'Xinjiang class' helps to mold tomorrow's leaders, deputy says
Updated: 2013-03-05 07:53
By Cui Jia (China Daily)
Abudurehep Turmniaz, an NPC deputy and dean of Xinjiang Islamic Institute, talks to "Xinjiang class" students on a visit to Yangzhen No 1 Middle School in Beijing's Shunyi district on Sunday. Yao Tong / for China Daily
Plea for increased numbers from region to be educated in cities
More students from the Xinjiang Uygur autonomous region should be sponsored to be educated in more-developed provinces and regions to enjoy top teaching facilities and methods, a deputy to the National People's Congress suggested.
"For students from Xinjiang, especially for those coming from the families of herdsmen and farmers, studying in local schools is like learning to swim in a lake, while receiving education in Beijing is like learning to surf in the ocean," said Abudurehep Turmniaz, an NPC deputy from the Xinjiang delegation.
He is also dean of the Xinjiang Islamic Institute, and was speaking while visiting the "Xinjiang class" at Yangzhen No 1 Middle School in Beijing's Shunyi district on Sunday.
"With recourse to the best education, the students can see the world better and think deeper. Their future is the future of Xinjiang," he said.
Bai Wenliang, head of the school, said its senior-level department accommodates more than 890 students from all parts of Xinjiang - the most among the nine high schools that have a "Xinjing class" in Beijing. The majority of the students are from the Uygur ethnic group, Bai said.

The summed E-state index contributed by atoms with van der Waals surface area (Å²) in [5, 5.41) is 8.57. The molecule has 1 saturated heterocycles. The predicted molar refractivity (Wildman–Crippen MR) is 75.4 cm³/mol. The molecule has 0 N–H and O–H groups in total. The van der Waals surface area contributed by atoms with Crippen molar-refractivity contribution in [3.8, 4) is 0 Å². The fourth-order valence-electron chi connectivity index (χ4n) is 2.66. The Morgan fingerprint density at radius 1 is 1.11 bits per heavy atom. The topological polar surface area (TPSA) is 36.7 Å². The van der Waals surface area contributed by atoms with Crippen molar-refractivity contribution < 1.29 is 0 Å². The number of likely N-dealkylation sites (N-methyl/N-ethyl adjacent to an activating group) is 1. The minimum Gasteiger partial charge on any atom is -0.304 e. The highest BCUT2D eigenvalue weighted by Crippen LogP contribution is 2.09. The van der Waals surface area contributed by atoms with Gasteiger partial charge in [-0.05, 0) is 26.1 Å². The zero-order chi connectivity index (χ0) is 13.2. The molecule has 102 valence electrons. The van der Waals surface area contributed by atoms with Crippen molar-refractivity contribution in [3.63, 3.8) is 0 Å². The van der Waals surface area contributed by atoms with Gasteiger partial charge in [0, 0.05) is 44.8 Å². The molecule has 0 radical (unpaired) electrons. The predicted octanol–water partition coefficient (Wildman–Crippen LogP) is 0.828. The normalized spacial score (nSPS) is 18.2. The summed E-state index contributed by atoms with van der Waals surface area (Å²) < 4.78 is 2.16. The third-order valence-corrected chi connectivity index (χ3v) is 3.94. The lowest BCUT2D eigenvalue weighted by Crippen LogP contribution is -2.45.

The Ministry of Education has been running the "Xinjiang class" program since 2000. By 2012, more than 51,000 students had studied in senior high schools in 44 cities nationwide free of tuition fees, according to the office in charge of the program in Xinjiang.
Although the annual enrollment numbers for the program increased from 1,000, to 8,330 in 2012, Abudurehep believes the numbers should be higher and will file a proposal on the issue during this year's conference.
He also suggests students from rural areas should be given more opportunities. In 2012, more than 77 percent of the students who enrolled in a "Xinjiang class" around China came from rural areas, with 90 percent from ethnic groups, such as Uygur and Kazak.
Abudurehep told the students to treasure the opportunities of having the best education facilities and teachers so they could become the backbone of Xinjiang in the future. He also gave students dried fruit he brought from their homeland more than 2,400 km from the capital as a gift.
Kalby Nur, 18, couldn't contain her excitement when Abudurehep spoke to them, not because he is an NPC deputy, but because he talked in the Uygur language with the accent of Turpan - her hometown.
She has one more year before applying for university. "I want to study abroad. My dream destination is the UK. I would never have thought about it back in Xinjiang."
All students from the "Xinjiang class" at the school will spend a year preparing for senior-level studies. "Mainly, we improve their spoken and written abilities in Mandarin. We then mix them with the rest of the local students. Some of the Xinjiang students have even become an inspiration for others because they can speak four languages - Mandarin, Uygur, Kazak and English," Bai said.
The college entrance rate for the "Xinjiang class" has been maintained at 100 percent since the school started running the program in 2005. The school also built a canteen catering in halal food for the Xinjiang students.
Junior high school students in Xinjiang can apply for this year's "Xinjiang class" from March 10 to April 10 and students from less-developed southern Xinjiang will enjoy a preferential policy.
Kalby said: "I was top of the class in my school in Xinjiang, but now I find it a bit difficult to catch up.
"Some of my classmates ask me to teach them the Uygur language and dance. They also always invite me to their home on weekends because I can only go home once a year. They are my family here."
(China Daily 03/05/2013 page8)